I watched those youngsters pick their ponies, then climb aboard their mounts, as their parents scrambled to capture the moment with their phones or cameras, then they were escorted down the path and through a portion of Elizabeth Park, their handler gently guiding the ponies by their bridles down the dirt path and into the woods. I asked one family if I could take a few pictures of their kids enjoying the experience and they said “sure – no problem” so I stood there alongside those parents and happily snapped away.
As I watched the joy in their faces, I remembered all my fun times on ponies or “horsies” back in the day. I sure was a wee tyke in the vintage shot at the top of this post; my mom is waiting in the car in the background, while I had the first of many horseback rides. When I was a teen I used to go horseback riding all the time in a stable called “Boots and Saddle” near Amherstburg, Ontario as well as riding stables in Northern Michigan. Here are a couple more old pictures: the first was courtesy of the guy who brought a pony and camera to the ‘hood and the second was taken in a tourist spot along Route 66 in Oklahoma (and yes, it was a stuffed bronco that your roving reporter was riding).
Kids will be kids …
With all the ponies saddled up and out on the trail, it was time to visit the petting zoo adjacent to the stable area. One young staffer was in charge of herding the animals from the farm, along the path, then into a pen which served as the petting zoo. The goats were a handful and were walked in separately.
The petting zoo consisted of an alpaca (who munched grass and didn’t spit on its handler or any visitors), a couple of goats (that thankfully did not scream, but were content to glare at us and quietly chew their cuds), plus an adorable pair of donkeys known as “Amos” and “Andy” who won me over when they each poked their snouts through the fence while I was taking pictures of them. You can buy a cone of treats to feed the Ranch critters if you’re so inclined. I didn’t do so, not because I’m cheap, but I didn’t want sticky fingers while using the camera. Perhaps this accounted for their continued expectant, or maybe wistful, looks (just like the squirrels wear) as if to say: “are you going to give us treats if you take pictures of us?” I came home with at least 30 pictures of these two donkeys … hey, they were cute, what can I say?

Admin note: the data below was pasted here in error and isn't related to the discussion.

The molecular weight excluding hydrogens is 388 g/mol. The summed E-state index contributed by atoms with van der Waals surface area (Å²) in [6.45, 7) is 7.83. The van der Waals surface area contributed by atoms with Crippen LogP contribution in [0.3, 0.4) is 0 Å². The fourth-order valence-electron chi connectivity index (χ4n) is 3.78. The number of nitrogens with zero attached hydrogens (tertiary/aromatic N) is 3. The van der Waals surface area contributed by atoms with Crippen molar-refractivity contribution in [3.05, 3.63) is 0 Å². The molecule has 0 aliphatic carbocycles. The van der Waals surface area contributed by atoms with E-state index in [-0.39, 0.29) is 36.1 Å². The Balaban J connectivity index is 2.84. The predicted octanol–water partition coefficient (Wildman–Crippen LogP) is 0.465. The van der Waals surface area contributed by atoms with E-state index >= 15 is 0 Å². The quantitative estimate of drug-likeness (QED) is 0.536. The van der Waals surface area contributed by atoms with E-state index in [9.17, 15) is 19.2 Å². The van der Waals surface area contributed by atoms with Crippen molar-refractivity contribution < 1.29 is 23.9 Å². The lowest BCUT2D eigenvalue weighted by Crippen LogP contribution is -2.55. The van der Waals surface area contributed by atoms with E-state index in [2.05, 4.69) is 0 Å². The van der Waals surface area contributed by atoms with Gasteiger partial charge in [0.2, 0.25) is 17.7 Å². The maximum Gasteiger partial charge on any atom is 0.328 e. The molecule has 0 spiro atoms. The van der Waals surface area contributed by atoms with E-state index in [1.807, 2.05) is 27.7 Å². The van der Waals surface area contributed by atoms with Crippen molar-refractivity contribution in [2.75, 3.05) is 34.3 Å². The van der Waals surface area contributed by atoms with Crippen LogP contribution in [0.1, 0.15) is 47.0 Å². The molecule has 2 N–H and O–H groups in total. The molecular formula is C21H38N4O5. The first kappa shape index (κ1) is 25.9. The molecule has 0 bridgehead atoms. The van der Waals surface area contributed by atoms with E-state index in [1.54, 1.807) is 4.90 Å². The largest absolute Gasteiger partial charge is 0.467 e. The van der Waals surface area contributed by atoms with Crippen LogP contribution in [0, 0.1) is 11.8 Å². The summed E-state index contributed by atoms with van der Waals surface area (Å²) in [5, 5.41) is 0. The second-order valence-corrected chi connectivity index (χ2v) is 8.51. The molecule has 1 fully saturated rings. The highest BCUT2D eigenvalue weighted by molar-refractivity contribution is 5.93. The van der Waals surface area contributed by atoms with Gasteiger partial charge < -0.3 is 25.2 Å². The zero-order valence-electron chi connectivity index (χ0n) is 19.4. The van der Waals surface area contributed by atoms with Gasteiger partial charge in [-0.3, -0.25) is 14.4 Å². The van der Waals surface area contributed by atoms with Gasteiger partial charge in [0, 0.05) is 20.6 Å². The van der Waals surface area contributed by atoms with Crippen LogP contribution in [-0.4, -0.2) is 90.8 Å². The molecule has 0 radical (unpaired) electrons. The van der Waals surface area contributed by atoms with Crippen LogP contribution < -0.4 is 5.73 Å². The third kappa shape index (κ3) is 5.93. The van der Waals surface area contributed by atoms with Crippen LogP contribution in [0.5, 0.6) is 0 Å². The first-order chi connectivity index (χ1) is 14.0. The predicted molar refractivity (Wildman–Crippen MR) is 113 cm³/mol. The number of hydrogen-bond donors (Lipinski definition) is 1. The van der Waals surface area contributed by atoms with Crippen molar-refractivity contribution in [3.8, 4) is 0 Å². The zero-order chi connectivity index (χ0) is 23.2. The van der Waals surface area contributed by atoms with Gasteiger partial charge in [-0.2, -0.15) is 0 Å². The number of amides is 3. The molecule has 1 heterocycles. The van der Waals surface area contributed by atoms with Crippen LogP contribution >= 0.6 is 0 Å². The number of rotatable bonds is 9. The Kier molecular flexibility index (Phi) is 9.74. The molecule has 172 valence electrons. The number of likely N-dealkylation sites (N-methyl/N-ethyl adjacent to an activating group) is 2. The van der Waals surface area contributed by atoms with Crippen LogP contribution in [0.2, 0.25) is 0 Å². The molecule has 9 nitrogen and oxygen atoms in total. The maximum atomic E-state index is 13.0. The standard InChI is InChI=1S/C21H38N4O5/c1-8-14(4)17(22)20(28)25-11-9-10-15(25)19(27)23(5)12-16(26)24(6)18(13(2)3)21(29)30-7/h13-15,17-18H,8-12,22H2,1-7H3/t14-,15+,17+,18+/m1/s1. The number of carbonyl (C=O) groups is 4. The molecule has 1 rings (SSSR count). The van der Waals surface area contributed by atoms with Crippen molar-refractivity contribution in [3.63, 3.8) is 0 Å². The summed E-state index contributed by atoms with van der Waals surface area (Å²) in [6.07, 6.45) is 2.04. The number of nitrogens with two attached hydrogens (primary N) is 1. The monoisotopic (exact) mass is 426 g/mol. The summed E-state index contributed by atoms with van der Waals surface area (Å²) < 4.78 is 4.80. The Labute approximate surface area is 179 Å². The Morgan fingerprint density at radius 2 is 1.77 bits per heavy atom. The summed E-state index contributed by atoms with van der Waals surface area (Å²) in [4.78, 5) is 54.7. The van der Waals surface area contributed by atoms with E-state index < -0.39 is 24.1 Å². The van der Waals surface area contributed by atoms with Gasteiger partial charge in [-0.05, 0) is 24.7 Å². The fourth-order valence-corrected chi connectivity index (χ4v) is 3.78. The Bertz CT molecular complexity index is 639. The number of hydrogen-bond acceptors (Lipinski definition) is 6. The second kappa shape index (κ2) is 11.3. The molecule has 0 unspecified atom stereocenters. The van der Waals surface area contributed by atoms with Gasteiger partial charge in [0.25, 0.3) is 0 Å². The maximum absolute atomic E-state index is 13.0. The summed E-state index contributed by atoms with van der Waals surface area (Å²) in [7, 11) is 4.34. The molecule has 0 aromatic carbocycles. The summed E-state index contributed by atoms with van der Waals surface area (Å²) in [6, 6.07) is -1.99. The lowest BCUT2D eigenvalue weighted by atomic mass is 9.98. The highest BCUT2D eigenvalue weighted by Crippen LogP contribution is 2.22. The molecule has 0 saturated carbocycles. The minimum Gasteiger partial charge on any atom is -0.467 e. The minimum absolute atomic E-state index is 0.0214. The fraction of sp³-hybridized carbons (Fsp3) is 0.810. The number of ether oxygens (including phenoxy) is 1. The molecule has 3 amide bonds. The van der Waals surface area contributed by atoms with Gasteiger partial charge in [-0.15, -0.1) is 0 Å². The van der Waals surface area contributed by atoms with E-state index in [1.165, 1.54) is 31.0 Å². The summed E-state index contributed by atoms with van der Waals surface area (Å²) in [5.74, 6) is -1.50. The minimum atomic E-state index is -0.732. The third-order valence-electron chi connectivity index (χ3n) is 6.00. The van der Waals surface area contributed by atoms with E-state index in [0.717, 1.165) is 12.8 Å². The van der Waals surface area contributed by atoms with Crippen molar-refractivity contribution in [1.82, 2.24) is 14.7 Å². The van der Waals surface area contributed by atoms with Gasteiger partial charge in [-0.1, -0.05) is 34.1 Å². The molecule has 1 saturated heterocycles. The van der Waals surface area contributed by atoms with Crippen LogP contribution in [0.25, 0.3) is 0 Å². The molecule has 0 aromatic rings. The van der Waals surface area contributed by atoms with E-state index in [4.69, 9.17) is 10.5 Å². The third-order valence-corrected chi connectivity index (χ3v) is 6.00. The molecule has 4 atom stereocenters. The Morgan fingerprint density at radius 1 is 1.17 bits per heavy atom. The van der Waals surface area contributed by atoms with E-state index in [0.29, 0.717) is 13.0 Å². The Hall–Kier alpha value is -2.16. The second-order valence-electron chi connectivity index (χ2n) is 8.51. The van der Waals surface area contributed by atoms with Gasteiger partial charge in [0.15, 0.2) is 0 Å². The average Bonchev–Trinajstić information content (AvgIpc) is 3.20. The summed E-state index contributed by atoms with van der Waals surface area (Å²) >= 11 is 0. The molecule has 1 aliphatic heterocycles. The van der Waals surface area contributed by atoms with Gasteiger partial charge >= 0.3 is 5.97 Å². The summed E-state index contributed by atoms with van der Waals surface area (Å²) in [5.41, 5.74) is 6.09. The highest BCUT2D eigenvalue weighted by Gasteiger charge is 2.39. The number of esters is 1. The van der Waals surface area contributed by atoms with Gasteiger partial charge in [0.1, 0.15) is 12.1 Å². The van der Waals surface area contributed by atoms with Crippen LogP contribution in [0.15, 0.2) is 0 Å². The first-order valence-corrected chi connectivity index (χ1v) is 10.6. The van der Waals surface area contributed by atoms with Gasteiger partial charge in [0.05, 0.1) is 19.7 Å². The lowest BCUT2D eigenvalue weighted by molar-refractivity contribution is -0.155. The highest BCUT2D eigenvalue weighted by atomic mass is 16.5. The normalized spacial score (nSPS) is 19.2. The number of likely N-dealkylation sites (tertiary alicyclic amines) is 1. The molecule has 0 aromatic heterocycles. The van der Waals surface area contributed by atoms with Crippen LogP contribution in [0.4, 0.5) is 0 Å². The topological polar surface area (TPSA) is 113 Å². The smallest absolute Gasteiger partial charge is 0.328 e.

After their folks paid for their rides, then while waiting for the first load of kids to return from their trip, the children meandered over to the petting farm where they amused themselves by poking their fingers through the enclosure to pet the donkeys.
We often say that kids today are not the same as we used to be … yes, I say that too, but apparently this little donkey intrigued me, circa 1962, at the same venue where I rode the buckin’ bronco.
In another pasture I was feeding a billy goat. (Great shot of both animals, but my father almost cut me out of the picture both times.)
The kids here at the Children’s Pony Ranch could not get the nanny goats or alpaca to come to the fence to be petted or fed because they were content to stay put in the heat of the mid-day sun and forego nibbles from the cone of critter treats – go figure.
This was a fun foray and a chance to time travel a bit too. I’ll leave you with this quote after a very long post that really reached back in time:
If you carry your childhood with you, you never become older. ~Tom Stoppard